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Disclosures: The authors report no relevant financial disclosures.
April 18, 2022
1 min read

Common scoring systems comparably predict mortality in SARS-CoV-2-related CAP

Disclosures: The authors report no relevant financial disclosures.
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Two widely used clinical scoring systems — the Pneumonia Severity Index and CURB-65 score — comparatively predicted in-hospital mortality in patients with and without SARS-CoV-2-related community-acquired pneumonia, researchers reported.

“Triaging patients with SARS-CoV-2 community-acquired pneumonia requires an accurate assessment of mortality risk; however, this is challenging given the novelty of the virus,” James Bradley, MD, resident physician in the division of pulmonary, critical care medicine and sleep disorders at the University of Louisville in Kentucky, and colleagues wrote in Chest.

Hospital Bed
Source: Adobe Stock.

Researchers conducted a secondary analysis of two perspective cohorts of patients with SARS-CoV-2-related community-acquired pneumonia (CAP) or CAP unrelated to SARS-CoV-2 from eight hospitals in Louisville. The researchers collected data on demographics, comorbidities and physical examination findings to calculate the Pneumonia Severity Index (PSI) and CURB-65 (confusion, urea, respiratory rate, blood pressure and age at least 65 years) score.

The primary outcome was the ability of the PSI and CURB-65 score to predict in-hospital mortality among patients with and without COVID-19 CAP.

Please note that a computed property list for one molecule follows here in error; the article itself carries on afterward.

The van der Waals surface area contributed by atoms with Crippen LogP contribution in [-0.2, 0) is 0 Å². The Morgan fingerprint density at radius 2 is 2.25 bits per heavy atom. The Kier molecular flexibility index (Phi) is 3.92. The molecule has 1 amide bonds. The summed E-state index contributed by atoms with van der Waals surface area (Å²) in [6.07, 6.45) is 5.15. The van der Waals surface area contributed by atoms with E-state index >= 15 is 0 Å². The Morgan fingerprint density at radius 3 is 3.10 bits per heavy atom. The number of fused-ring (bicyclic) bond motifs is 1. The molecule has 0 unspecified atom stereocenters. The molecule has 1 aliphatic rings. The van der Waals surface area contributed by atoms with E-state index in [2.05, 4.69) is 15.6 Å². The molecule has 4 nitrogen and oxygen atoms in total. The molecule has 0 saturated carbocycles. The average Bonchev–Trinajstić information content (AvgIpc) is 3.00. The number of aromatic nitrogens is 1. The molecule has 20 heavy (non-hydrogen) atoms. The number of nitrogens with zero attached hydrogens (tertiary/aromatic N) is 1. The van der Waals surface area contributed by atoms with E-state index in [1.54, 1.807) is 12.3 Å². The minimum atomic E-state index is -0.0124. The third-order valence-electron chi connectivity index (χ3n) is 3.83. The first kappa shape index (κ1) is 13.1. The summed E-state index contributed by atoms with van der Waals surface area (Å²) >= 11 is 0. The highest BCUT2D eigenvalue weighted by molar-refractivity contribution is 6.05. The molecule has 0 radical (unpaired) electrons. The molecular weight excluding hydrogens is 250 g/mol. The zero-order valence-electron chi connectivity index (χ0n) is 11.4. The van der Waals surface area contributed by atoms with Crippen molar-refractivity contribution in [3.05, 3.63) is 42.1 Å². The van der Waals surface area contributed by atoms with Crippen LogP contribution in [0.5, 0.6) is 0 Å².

Overall, 121 patients (mean age, 72 years; 57% men) died or were on hospice care and 511 patients (mean age, 60 years; 44% men) were discharged alive.

The in-hospital mortality rate was 19% for patients with SARS-CoV-2-related CAP and 6.5% for those with non-SARS-CoV-2-related CAP.

Receiver operating characteristic curve analysis for the PSI score yielded an area under the curve of 0.82 for patients with SARS-CoV-2-related CAP and an AUC of 0.79 for patients with non-SARS-CoV-2-related CAP. For the CURB-65 score, receiver operating characteristic curve analysis yielded an AUC of 0.79 and 0.75, respectively.

Researchers reported the addition of D-dimer (optimal cutoff, 1,813 µg/mL) and procalcitonin (optimal cutoff, 0.19 ng/mL) to the PSI and CURB-65 score resulted in a negligible improvement in prognostic performance for patients with SARS-CoV-2-related CAP.

“The addition of these laboratory values for the initial prognostic assessment of patients who have received a diagnosis of SARS-CoV-2 CAP is not warranted,” the researchers wrote. “Our study results suggest that in patients with CAP, regardless of cause, PSI and CURB-65 score remain adequate for predicting mortality in clinical practice.”